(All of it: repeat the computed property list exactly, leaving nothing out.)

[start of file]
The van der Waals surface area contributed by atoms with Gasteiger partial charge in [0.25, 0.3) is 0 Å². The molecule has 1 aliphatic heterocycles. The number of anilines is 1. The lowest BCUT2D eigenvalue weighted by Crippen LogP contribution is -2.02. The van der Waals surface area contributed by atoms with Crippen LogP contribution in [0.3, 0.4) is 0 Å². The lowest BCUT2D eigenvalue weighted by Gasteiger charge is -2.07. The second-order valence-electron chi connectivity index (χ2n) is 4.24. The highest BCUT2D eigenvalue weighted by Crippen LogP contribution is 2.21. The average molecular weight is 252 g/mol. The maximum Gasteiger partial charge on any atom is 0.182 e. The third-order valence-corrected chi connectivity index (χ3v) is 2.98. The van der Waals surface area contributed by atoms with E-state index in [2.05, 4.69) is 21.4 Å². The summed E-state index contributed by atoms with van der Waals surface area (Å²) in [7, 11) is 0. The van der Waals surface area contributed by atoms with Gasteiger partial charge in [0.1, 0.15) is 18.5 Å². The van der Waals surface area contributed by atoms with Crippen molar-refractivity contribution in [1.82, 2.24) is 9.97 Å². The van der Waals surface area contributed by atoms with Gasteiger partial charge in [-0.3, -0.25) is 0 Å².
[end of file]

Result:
The van der Waals surface area contributed by atoms with Gasteiger partial charge in [0.25, 0.3) is 0 Å². The molecule has 1 aliphatic heterocycles. The number of anilines is 1. The lowest BCUT2D eigenvalue weighted by Crippen LogP contribution is -2.02. The van der Waals surface area contributed by atoms with Crippen LogP contribution in [0.3, 0.4) is 0 Å². The lowest BCUT2D eigenvalue weighted by Gasteiger charge is -2.07. The second-order valence-electron chi connectivity index (χ2n) is 4.24. The highest BCUT2D eigenvalue weighted by Crippen LogP contribution is 2.21. The average molecular weight is 252 g/mol. The maximum Gasteiger partial charge on any atom is 0.182 e. The third-order valence-corrected chi connectivity index (χ3v) is 2.98. The van der Waals surface area contributed by atoms with E-state index in [2.05, 4.69) is 21.4 Å². The summed E-state index contributed by atoms with van der Waals surface area (Å²) in [7, 11) is 0. The van der Waals surface area contributed by atoms with Gasteiger partial charge in [0.1, 0.15) is 18.5 Å². The van der Waals surface area contributed by atoms with Crippen molar-refractivity contribution in [1.82, 2.24) is 9.97 Å². The van der Waals surface area contributed by atoms with Gasteiger partial charge in [-0.3, -0.25) is 0 Å².